273 Mass. 583

November 3, 1930 - January 5, 1931

Suffolk County

Present: Rugg, C.J., Pierce, Sanderson, & Field, JJ.

Carrier, Interstate: freight. Interstate Commerce. Estoppel.

Although the agent of the final carrier of goods being transported in 1925 in interstate commerce to Boston upon a waybill issued by the initial carrier requiring freight to be collected on delivery, issued a new waybill and by mistake made a note thereon that all the freight thereon except that for the last carrier had been prepaid, and, upon inquiry made by the consignee before he paid the freight for the last carrier and took the goods, stated that all other freight charges had been prepaid; and although the consignee then took the goods, disposed of them and settled with a principal for whom he was acting, relying on the statements of the final carrier's agent, nevertheless, by reason of §§ 2, 3 (2) of 24 U. S. Sts. at Large, 379, 380, as amended by 41 U. S. Sts. at Large, 479, such final carrier, upon discovering its mistake, was entitled to maintain an action against the consignee for the unpaid freight.

CONTRACT for freight. Writ in the Municipal Court of the City of Boston dated June 25, 1928.

On removal to the Superior Court, the action was heard by F. T. Hammond, J., upon an agreed statement of facts. Material facts are stated in the opinion. The judge found for the plaintiff in the sum of $510.62 and reported the action for determination by this court.

J. Cavanagh, for the defendant, submitted a brief.

R. Wait, for the plaintiff.

PIERCE, J. This is an action of contract originally brought by the Lehigh Valley Railroad Company, but through an amendment to the writ prosecuted by the New York, New Haven and Hartford Railroad Company, to recover the sum of $510.62 for unpaid freight on two carloads of tomatoes shipped on or about June 18, 1925, from Hazelhurst, Mississippi, by mesne diversions to Boston, in this Commonwealth, where they were delivered to

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the defendant. A judge of the Superior Court, without a jury, heard the parties upon an agreed statement of facts, found for the plaintiff in the sum of $510.62 with interest from July 1, 1925, and reported the case to this court.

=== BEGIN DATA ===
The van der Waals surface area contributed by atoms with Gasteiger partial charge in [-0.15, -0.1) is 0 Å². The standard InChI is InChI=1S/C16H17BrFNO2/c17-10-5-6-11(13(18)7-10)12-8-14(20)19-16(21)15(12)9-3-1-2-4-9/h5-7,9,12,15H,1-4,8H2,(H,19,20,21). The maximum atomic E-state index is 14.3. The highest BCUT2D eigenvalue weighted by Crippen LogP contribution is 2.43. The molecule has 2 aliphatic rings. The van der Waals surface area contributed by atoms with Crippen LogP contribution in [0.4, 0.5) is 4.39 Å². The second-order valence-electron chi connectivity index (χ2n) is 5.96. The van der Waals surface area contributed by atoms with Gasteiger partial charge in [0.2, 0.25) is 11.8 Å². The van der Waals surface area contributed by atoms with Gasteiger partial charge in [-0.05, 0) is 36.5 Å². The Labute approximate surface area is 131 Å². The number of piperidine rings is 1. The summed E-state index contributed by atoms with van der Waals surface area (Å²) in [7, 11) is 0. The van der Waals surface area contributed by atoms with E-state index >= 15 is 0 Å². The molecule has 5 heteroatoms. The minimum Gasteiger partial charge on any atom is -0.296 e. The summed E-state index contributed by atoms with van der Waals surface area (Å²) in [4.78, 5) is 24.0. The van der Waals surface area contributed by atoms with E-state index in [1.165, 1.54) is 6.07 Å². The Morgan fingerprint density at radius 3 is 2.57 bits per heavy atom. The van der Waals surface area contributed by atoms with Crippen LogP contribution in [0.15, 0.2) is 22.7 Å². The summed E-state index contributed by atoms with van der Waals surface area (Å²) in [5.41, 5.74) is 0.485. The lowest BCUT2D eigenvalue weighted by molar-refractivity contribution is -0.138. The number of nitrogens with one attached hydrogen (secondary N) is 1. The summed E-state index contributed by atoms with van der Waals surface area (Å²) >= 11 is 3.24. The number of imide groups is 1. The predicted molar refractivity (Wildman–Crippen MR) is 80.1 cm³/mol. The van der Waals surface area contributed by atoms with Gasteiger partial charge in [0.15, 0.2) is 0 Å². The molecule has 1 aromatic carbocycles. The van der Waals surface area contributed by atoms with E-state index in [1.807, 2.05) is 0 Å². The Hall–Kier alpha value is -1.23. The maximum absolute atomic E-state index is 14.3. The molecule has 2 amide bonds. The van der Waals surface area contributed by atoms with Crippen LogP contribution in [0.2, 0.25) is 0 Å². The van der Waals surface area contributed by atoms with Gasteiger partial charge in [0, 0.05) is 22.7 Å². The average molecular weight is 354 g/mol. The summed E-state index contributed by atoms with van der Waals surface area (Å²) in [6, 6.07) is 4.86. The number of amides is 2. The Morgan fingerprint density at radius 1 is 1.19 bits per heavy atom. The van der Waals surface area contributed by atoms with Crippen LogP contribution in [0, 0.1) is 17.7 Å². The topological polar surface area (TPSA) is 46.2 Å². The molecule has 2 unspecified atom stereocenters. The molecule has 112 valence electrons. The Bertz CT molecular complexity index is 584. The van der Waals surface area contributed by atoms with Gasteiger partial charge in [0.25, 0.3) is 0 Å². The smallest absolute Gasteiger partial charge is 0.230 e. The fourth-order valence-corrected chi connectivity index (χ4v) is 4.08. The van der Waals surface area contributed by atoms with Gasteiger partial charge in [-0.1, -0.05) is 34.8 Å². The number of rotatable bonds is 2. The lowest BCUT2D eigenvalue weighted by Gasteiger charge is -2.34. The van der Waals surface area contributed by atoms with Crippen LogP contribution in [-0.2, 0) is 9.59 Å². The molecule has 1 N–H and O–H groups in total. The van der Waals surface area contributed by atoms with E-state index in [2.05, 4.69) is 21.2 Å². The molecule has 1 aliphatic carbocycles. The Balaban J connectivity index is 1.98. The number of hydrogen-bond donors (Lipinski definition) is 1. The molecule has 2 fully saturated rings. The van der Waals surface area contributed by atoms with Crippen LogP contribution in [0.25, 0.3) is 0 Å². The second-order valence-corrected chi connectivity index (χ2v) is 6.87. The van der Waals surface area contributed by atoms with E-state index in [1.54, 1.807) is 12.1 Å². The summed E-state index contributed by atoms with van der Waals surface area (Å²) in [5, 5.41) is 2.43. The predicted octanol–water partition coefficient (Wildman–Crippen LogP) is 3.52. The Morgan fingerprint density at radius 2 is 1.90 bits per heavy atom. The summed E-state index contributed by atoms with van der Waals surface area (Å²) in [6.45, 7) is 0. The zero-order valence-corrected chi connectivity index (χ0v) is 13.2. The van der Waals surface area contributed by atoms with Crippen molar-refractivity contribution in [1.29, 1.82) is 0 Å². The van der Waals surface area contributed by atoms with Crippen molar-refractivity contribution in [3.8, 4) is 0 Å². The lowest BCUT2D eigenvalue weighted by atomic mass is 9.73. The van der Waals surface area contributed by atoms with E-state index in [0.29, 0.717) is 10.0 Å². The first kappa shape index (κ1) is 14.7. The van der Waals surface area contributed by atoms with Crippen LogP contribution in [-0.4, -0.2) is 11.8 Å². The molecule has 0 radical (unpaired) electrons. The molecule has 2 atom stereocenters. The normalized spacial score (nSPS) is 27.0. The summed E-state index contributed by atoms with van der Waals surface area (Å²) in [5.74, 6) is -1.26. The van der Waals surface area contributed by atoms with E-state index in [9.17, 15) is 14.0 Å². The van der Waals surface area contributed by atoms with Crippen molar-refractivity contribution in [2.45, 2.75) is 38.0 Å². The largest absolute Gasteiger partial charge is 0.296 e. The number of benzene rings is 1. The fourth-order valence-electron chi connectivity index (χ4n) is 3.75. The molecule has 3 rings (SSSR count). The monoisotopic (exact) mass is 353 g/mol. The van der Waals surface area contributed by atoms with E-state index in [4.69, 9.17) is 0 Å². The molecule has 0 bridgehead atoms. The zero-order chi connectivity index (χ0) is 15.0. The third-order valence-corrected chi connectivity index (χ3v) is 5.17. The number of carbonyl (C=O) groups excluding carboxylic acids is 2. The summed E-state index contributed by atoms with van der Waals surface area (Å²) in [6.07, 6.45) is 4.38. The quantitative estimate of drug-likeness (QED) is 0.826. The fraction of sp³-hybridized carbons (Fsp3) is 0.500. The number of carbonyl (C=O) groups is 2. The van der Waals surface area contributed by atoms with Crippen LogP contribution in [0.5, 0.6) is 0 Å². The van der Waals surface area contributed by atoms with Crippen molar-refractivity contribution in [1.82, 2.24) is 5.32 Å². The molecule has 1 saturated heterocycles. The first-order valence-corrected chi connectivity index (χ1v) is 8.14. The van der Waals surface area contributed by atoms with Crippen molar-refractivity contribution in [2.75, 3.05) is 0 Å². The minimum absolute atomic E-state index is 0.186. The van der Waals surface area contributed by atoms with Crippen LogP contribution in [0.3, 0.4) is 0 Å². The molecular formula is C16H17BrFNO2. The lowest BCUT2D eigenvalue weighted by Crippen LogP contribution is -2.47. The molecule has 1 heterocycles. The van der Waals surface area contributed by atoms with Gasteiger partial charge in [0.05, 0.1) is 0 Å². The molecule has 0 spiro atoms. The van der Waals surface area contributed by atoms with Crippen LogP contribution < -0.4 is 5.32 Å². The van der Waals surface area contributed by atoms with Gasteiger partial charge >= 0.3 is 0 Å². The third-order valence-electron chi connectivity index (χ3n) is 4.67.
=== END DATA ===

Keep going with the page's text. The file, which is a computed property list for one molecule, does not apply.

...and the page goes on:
The statement of facts discloses that on or about June 18, 1925, two carloads of tomatoes were shipped from Hazelhurst, Mississippi, one consigned to the shipper at Mounds, Illinois, by the Illinois Central Railroad Company, a common carrier engaged in interstate commerce, the other consigned to the shipper at Indianapolis, Indiana, by said Illinois Central Railroad Company. This railroad company issued a bill of lading upon each shipment, and undertook and commenced the carriage of the tomatoes in accordance with its terms. While in transit both cars were diverted and reconsigned to one Norman, at Jersey City, and, on their arrival at Jersey City, were again diverted and reconsigned to the defendant at Boston. A freight waybill was issued upon each car, and both waybills showed that the shipments were made collect. Upon the reconsignment of the two cars to the defendant the plaintiff's freight agent issued a substitute waybill on each car. The freight agent at Jersey City by accident and mistake made a notation on the waybills to the effect that freight charges had been prepaid on each car and that only a certain amount of freight charges from Jersey City to Boston was due. Before paying the freight bills presented, the defendant inquired of the plaintiff as to the correctness of the bill, and asked for a confirmation of the fact that the freight charges from Hazelhurst to Jersey City on each car had been prepaid. It was informed by the plaintiff that this was the fact, and that the freight charges from Jersey City to Boston only were due. Upon the second car in addition to freight charges there was a charge for refrigeration from Cleveland to Boston. When the plaintiff's agent at Jersey City issued the substitute waybills above referred to, he also issued a substitute waybill in place of one issued by the New York Central Railroad Company. By mistake and inadvertence he noted on the third substitute waybill that $55 had been prepaid

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on account of that charge and that the defendant was required to pay $5 - the balance unpaid on the refrigeration charge of $60. Thereafter the mistakes above referred to were discovered and the plaintiff made a demand upon the defendant for payment of the freight and refrigeration charges which were unpaid. This demand was made after the defendant had disposed of the tomatoes and had accounted to its principal.